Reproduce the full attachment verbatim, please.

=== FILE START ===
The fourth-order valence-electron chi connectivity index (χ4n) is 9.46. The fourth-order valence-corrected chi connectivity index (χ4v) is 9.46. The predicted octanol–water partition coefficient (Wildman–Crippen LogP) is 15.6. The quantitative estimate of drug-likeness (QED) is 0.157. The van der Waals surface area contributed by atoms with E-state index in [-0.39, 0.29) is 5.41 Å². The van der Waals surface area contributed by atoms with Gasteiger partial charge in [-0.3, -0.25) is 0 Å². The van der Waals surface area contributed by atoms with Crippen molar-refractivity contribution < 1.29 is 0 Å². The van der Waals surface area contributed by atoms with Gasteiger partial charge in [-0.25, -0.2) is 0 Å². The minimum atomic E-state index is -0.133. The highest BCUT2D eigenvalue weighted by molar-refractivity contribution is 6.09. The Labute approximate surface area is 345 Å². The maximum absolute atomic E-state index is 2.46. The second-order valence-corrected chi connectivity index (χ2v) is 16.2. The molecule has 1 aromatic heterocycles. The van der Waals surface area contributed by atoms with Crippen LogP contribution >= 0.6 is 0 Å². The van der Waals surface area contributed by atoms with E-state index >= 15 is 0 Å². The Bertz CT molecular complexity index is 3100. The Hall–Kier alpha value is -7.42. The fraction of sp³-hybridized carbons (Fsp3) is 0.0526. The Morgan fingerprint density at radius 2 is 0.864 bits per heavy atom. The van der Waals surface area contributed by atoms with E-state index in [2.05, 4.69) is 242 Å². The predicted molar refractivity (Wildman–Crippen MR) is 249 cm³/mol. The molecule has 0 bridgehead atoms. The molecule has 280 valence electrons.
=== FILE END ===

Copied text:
The fourth-order valence-electron chi connectivity index (χ4n) is 9.46. The fourth-order valence-corrected chi connectivity index (χ4v) is 9.46. The predicted octanol–water partition coefficient (Wildman–Crippen LogP) is 15.6. The quantitative estimate of drug-likeness (QED) is 0.157. The van der Waals surface area contributed by atoms with E-state index in [-0.39, 0.29) is 5.41 Å². The van der Waals surface area contributed by atoms with Gasteiger partial charge in [-0.3, -0.25) is 0 Å². The van der Waals surface area contributed by atoms with Crippen molar-refractivity contribution < 1.29 is 0 Å². The van der Waals surface area contributed by atoms with Gasteiger partial charge in [-0.25, -0.2) is 0 Å². The minimum atomic E-state index is -0.133. The highest BCUT2D eigenvalue weighted by molar-refractivity contribution is 6.09. The Labute approximate surface area is 345 Å². The maximum absolute atomic E-state index is 2.46. The second-order valence-corrected chi connectivity index (χ2v) is 16.2. The molecule has 1 aromatic heterocycles. The van der Waals surface area contributed by atoms with Crippen LogP contribution >= 0.6 is 0 Å². The van der Waals surface area contributed by atoms with E-state index >= 15 is 0 Å². The Bertz CT molecular complexity index is 3100. The Hall–Kier alpha value is -7.42. The fraction of sp³-hybridized carbons (Fsp3) is 0.0526. The Morgan fingerprint density at radius 2 is 0.864 bits per heavy atom. The van der Waals surface area contributed by atoms with E-state index in [2.05, 4.69) is 242 Å². The predicted molar refractivity (Wildman–Crippen MR) is 249 cm³/mol. The molecule has 0 bridgehead atoms. The molecule has 280 valence electrons.